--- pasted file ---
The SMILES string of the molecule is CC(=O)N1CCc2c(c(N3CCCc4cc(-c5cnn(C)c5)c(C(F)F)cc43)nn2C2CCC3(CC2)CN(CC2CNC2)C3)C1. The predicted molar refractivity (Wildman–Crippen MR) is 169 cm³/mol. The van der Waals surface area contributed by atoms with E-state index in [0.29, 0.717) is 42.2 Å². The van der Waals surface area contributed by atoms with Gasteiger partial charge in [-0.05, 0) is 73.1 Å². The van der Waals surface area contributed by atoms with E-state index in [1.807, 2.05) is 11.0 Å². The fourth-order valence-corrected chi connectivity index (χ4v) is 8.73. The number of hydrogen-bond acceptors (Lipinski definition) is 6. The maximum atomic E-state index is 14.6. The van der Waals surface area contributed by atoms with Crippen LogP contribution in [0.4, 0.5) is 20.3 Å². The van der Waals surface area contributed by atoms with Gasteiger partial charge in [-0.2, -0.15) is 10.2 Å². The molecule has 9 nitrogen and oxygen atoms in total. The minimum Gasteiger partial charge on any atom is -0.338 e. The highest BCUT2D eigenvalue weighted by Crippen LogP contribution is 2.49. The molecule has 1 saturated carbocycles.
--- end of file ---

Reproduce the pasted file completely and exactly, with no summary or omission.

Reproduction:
The SMILES string of the molecule is CC(=O)N1CCc2c(c(N3CCCc4cc(-c5cnn(C)c5)c(C(F)F)cc43)nn2C2CCC3(CC2)CN(CC2CNC2)C3)C1. The predicted molar refractivity (Wildman–Crippen MR) is 169 cm³/mol. The van der Waals surface area contributed by atoms with E-state index in [0.29, 0.717) is 42.2 Å². The van der Waals surface area contributed by atoms with Gasteiger partial charge in [-0.05, 0) is 73.1 Å². The van der Waals surface area contributed by atoms with E-state index in [1.807, 2.05) is 11.0 Å². The fourth-order valence-corrected chi connectivity index (χ4v) is 8.73. The number of hydrogen-bond acceptors (Lipinski definition) is 6. The maximum atomic E-state index is 14.6. The van der Waals surface area contributed by atoms with Crippen LogP contribution in [0.4, 0.5) is 20.3 Å². The van der Waals surface area contributed by atoms with Gasteiger partial charge in [-0.2, -0.15) is 10.2 Å². The molecule has 9 nitrogen and oxygen atoms in total. The minimum Gasteiger partial charge on any atom is -0.338 e. The highest BCUT2D eigenvalue weighted by Crippen LogP contribution is 2.49. The molecule has 1 saturated carbocycles.